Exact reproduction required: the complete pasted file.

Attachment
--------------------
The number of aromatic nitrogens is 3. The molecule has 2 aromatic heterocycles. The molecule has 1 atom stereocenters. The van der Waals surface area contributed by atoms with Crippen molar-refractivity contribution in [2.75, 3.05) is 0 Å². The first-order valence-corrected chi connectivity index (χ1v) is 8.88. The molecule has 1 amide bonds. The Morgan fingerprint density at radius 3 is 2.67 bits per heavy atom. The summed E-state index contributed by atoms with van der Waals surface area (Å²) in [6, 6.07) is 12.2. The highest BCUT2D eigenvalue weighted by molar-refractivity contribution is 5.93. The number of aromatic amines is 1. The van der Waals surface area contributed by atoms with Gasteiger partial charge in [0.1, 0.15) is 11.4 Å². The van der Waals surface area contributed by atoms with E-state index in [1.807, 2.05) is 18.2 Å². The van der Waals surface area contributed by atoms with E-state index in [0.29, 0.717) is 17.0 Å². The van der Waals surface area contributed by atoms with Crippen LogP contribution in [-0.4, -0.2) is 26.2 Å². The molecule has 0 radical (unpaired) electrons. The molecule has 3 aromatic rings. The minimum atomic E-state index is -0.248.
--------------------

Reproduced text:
The number of aromatic nitrogens is 3. The molecule has 2 aromatic heterocycles. The molecule has 1 atom stereocenters. The van der Waals surface area contributed by atoms with Crippen molar-refractivity contribution in [2.75, 3.05) is 0 Å². The first-order valence-corrected chi connectivity index (χ1v) is 8.88. The molecule has 1 amide bonds. The Morgan fingerprint density at radius 3 is 2.67 bits per heavy atom. The summed E-state index contributed by atoms with van der Waals surface area (Å²) in [6, 6.07) is 12.2. The highest BCUT2D eigenvalue weighted by molar-refractivity contribution is 5.93. The number of aromatic amines is 1. The van der Waals surface area contributed by atoms with Gasteiger partial charge in [0.1, 0.15) is 11.4 Å². The van der Waals surface area contributed by atoms with E-state index in [1.807, 2.05) is 18.2 Å². The van der Waals surface area contributed by atoms with E-state index in [0.29, 0.717) is 17.0 Å². The van der Waals surface area contributed by atoms with Crippen LogP contribution in [-0.4, -0.2) is 26.2 Å². The molecule has 0 radical (unpaired) electrons. The molecule has 3 aromatic rings. The minimum atomic E-state index is -0.248.